Ovarian cancer: What you need to know

Ovarian cancer: What you need to know

Written by Charlotte Haigh MacNeil

Meet our expert: Dr Sharon Tate is Head of Primary Care Development at the charity Target Ovarian Cancer.

Being aware of the symptoms of ovarian cancer is crucial for all women, but especially if you’re over 50. “The five-year ovarian cancer survival rate is just 43 per cent,” says Dr Sharon Tate of Target Ovarian Cancer.

“But that’s largely because the disease is often picked up in the later stages. Three quarters of women are diagnosed when the cancer has already spread, making it much harder to treat successfully.” Being able to spot the signs early could help you reduce your risk.

Who is at risk?

Age and family history are the main risk factors. “Most cases of ovarian cancer occur in women who are over the age of 50,” says Sharon. “And if there are two or more cases of breast cancer or ovarian cancer on either side of your family, you may be at slightly higher risk, so speak to your GP.”

Some women inherit gene mutations, such as the BRCA1 and BRCA2 genes, which are linked to an increased risk of both breast and ovarian cancer. But only two out of every ten cases can be linked to genes.”

If you had children and breastfed them, your risk may be slightly lower, and having been on the Pill for ten years or more may also decrease your risk.  Obese women have a slightly higher chance of developing ovarian cancer, so losing weight if you need to, staying fit and eating a balanced diet may help you stay healthy.

Spot the signs

It was once thought there were no clear signs in the early stages of ovarian cancer – but doctors now believe this isn’t the case.

Look out for increased abdominal size or persistent bloating (which doesn’t come and go), needing to wee more often, pelvic or abdominal pain, difficulty eating, or feeling full quickly. Unexpected weight loss, a change in bowel habits and extreme fatigue can be warning signs, too.  If you experience any of these symptoms frequently (more than 12 times in a month), or you’re worried, you should always see your GP. It’s unlikely to be ovarian cancer – but it’s crucial to get it ruled out first.

It can be hard for GPs to spot the signs of ovarian cancer and it can take a while to get a diagnosis. If you’re concerned your doctor may be missing your symptoms, go back and explain why you’re concerned or discuss it with another GP at the practice.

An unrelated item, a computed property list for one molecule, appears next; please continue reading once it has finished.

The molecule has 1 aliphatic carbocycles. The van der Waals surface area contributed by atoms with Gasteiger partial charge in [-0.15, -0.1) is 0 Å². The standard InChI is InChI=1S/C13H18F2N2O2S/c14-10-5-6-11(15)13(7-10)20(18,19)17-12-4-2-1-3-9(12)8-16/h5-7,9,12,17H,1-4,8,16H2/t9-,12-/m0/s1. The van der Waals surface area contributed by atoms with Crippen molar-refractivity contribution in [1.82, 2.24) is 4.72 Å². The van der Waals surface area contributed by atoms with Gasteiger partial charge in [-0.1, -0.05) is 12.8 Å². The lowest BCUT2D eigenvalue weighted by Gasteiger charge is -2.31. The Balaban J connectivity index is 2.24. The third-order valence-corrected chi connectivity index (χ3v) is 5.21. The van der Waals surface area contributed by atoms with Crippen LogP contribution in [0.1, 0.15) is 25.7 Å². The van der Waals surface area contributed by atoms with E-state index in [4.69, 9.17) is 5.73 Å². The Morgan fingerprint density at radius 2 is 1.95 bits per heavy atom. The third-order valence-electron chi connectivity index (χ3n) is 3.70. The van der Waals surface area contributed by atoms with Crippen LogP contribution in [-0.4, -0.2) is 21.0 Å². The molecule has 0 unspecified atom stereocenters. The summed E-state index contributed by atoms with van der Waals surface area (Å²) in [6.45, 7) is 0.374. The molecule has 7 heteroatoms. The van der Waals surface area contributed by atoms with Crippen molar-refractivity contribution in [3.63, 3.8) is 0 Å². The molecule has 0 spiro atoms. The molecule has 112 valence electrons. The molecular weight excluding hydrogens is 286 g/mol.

Is screening available?

Many women wrongly believe that cervical screening tests (smear tests) can detect ovarian cancer. There currently isn’t a reliable method of screening for ovarian cancer in the UK, although scientists are continuing to trial various options. If you’re at a high risk of developing the disease because of a strong family history you may be entitled to specific tests, speak to your doctor about this.

What else can I do?

Check your risk of hereditary breast or ovarian cancer with Macmillan’s online assessment tool. The OPERA test (opera.macmillan.org.uk) asks simple but specific questions about your family history of these cancers and uses the answers to determine your risk of inheriting either of them.

It gives targeted advice on preventing cancer and lets you know if you should see your GP for tests. It won’t tell you if you have a risk of non-hereditary ovarian cancer though, which accounts for eight out of every ten cases.

The very best way to protect yourself is to be aware of the symptoms (outlined above) and report anything unusual to your GP.

What about HRT?

The latest research from Oxford University found that taking hormone replacement therapy (HRT) for five years from the age of 50 could cause one extra woman in every 1000 to get ovarian cancer. The study also found that taking HRT increases your personal risk of developing ovarian cancer by 40 per cent, although when you stop taking it your risk decreases again.

When it comes to deciding whether HRT is right for you it’s important that you and your GP look at your personal risk factors. If you have a family history of breast or ovarian cancers then your risk will be different to that of a woman without a genetic link. You need to weigh up the benefits against the possibility of future health problems.

Should I see my GP?

  • Do you feel bloated all the time?
  • Is your tummy larger even though you haven’t gained weight?
  • Do you have pain in your
    pelvic area or tummy?
  • Do you feel full quickly or
    have no appetite?
  • Have you had sudden
    weight loss?
  • Have you experienced a change in bowel habits?
  • Do you feel unusually tired?

If you have several of these symptoms you should see your GP.